The first generation of Métis women in Saskatchewan were either born to European fur-traders and Indigenous women at posts such as Cumberland House (1775) and Carleton House (1790), or had accompanied their fathers or husbands into the region. Daughters had a variety of experiences depending on the duration of their parent’s relationship, the commitment of a father to his family, his social class and affluence, and the cultural traditions that met and mixed in the home. Over time, as the population grew, children of mixed heritage tended to marry each other, blurring and mixing their diverse cultural heritages and creating a new people. Métis girls were expected to be active and helpful, running errands and caring for younger children. Sewing doll dresses and making moccasins from leaves gave way to learning from mothers, aunts and grandmothers in the critical skills of sewing, quillwork, beadwork and embroidery. Women were involved in trapping, harvested wild plants and medicines, fished, hunted birds and small game, tanned hides, processed meat, and made all the clothing and footwear for their families. Their daughters worked beside them.
Mentored learning involved an older, experienced woman performing an action, with the young learner observing, copying the action and doing it independently under careful scrutiny. The process could be quite strict, and young girls were often required to repeat their tasks until successful. At other times, girls were allowed to use their mother’s supplies with little direct instruction. Mistakes were met with teasing and laughter, success with praise and compliments. This combination ensured that certain standards were maintained, while creativity and innovation were encouraged. As they grew older, their learning continued as they joined circles of working women who engaged in collaborative projects or worked individually while chatting and telling stories. In this way, women learned to work together and were introduced to the collective values of their community.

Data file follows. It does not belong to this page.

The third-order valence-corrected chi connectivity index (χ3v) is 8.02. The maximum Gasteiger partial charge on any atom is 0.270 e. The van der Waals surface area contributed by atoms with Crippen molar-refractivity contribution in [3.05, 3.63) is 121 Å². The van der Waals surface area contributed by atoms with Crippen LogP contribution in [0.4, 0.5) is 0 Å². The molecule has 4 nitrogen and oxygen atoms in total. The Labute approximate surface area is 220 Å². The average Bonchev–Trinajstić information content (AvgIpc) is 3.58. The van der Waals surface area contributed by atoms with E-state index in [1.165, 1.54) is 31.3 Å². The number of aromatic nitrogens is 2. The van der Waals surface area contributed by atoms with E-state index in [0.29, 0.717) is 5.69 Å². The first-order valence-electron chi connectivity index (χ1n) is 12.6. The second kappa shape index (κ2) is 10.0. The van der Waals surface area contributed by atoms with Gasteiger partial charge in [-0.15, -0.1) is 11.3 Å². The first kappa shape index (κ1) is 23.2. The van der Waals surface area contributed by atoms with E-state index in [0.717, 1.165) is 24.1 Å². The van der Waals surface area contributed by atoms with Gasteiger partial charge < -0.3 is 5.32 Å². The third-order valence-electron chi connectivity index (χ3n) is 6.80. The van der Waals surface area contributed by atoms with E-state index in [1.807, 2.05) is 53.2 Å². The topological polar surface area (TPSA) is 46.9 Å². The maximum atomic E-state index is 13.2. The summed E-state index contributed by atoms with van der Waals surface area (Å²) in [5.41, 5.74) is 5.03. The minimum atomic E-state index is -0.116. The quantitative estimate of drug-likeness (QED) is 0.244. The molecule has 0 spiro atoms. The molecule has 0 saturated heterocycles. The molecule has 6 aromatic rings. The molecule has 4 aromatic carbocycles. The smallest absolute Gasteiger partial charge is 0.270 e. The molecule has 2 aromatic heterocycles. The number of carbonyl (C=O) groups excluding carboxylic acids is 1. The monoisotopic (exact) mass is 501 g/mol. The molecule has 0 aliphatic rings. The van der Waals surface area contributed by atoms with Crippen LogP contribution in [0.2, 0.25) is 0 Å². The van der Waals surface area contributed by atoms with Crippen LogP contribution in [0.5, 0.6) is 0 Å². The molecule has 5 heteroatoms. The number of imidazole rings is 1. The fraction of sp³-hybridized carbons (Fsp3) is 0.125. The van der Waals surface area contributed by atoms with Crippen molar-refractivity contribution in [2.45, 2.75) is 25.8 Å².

Girls tended to marry young, often by their mid-teens, and marriages were usually arranged. If a young man accepted a pair of moccasins made by his future bride, a marriage contract existed. He might also be required to pay a bride’s price of trade goods or horses. Winter was the wedding season, and weddings were community celebrations that could last several days. On the prairies, women were wrapped in buffalo robes and carried to elaborately decorated dog sleds, which transported them to a mission where a marriage ceremony could be conducted and later took them on a “wedding trip” to their new home. Motherhood quickly followed marriage. As Christian, particularly Catholic, influences grew, women were pressured to discontinue extended breast-feeding and other forms of traditional birth control. As a result, they had very large families and often died of complications related to childbirth.
Married couples and families were essential socio-economic units. Men and women had complimentary skill sets, and played equally important roles in supporting and sustaining community economies. Men obtained raw materials through the hunt, bringing home meat and hides, which women’s skill and labour transformed into pemmican, dry meat, tanned hide and garments for family use or sale. During the fur trade, pemmican, which was often the only food available to workers and travelers, sustained an industry. From 1850 to 1870 there was a considerable market for Métis-style coats, jackets, saddles, and smaller items such as quirts, fire bags, watch pockets, and pouches. Red River cart trains loaded with these goods traveled to consumers, and male traders often moved beyond their family circle for suppliers. Women’s production continued to be critical to Métis economies, particularly as men found it increasingly difficult to make a living. In the first half of the 20th century, Métis women in Saskatchewan produced a huge volume of hooked and braided rugs, marketing them from door to door with berries, fish, or garden produce.
While Métis women had little direct political power, they exerted significant influence on husbands, brothers, and particularly sons—by refusing to work, making verbal appeals, and publicly admonishing or encouraging men. Many had engaged in battle, loading and repairing guns, making bullets, often standing just behind the men. Women could also be passionate advocates for peace, speaking as mothers and on behalf of the children. Their spiritual lives blended elements of traditional beliefs with Christianity: many worked tirelessly to support mission work, and devotion intensified after the 1885 resistance and collapse of traditional economies. Older women took particular comfort in religion during a time of profound loss and change. Large crosses became an important part of women’s dress, and colours became darker and almost nun-like. Contemporary Métis women are becoming more visible in the political arena, but continue to work primarily at the community level. In the last twenty years, their participation in post-secondary education has dramatically increased, and Saskatchewan Métis women, as writers and artists, stand among the best in Canada.
Sherry Farrell Racette